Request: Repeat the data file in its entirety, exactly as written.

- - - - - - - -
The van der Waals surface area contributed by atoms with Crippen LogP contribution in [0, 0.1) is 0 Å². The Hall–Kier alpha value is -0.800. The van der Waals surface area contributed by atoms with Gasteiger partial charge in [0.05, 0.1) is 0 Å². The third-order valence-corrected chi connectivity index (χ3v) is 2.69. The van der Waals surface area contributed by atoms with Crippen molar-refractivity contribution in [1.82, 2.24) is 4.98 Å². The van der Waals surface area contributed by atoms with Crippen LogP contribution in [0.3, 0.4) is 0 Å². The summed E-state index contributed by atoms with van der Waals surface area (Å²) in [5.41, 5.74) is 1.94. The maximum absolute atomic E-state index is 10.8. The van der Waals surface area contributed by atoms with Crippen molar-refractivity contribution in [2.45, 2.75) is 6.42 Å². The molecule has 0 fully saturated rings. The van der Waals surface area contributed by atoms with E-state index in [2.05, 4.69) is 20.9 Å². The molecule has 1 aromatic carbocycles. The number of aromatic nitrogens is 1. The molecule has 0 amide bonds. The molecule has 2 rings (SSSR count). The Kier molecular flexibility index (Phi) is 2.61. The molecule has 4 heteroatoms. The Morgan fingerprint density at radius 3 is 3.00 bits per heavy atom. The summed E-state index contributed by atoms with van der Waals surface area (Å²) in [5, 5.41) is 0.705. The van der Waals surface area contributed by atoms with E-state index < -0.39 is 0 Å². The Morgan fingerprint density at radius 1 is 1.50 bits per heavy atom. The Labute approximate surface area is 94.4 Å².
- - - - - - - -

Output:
The van der Waals surface area contributed by atoms with Crippen LogP contribution in [0, 0.1) is 0 Å². The Hall–Kier alpha value is -0.800. The van der Waals surface area contributed by atoms with Gasteiger partial charge in [0.05, 0.1) is 0 Å². The third-order valence-corrected chi connectivity index (χ3v) is 2.69. The van der Waals surface area contributed by atoms with Crippen molar-refractivity contribution in [1.82, 2.24) is 4.98 Å². The van der Waals surface area contributed by atoms with Crippen LogP contribution in [0.3, 0.4) is 0 Å². The summed E-state index contributed by atoms with van der Waals surface area (Å²) in [5.41, 5.74) is 1.94. The maximum absolute atomic E-state index is 10.8. The van der Waals surface area contributed by atoms with Crippen molar-refractivity contribution in [2.45, 2.75) is 6.42 Å². The molecule has 0 fully saturated rings. The van der Waals surface area contributed by atoms with E-state index in [2.05, 4.69) is 20.9 Å². The molecule has 1 aromatic carbocycles. The number of aromatic nitrogens is 1. The molecule has 0 amide bonds. The molecule has 2 rings (SSSR count). The Kier molecular flexibility index (Phi) is 2.61. The molecule has 4 heteroatoms. The Morgan fingerprint density at radius 3 is 3.00 bits per heavy atom. The summed E-state index contributed by atoms with van der Waals surface area (Å²) in [5, 5.41) is 0.705. The van der Waals surface area contributed by atoms with E-state index < -0.39 is 0 Å². The Morgan fingerprint density at radius 1 is 1.50 bits per heavy atom. The Labute approximate surface area is 94.4 Å².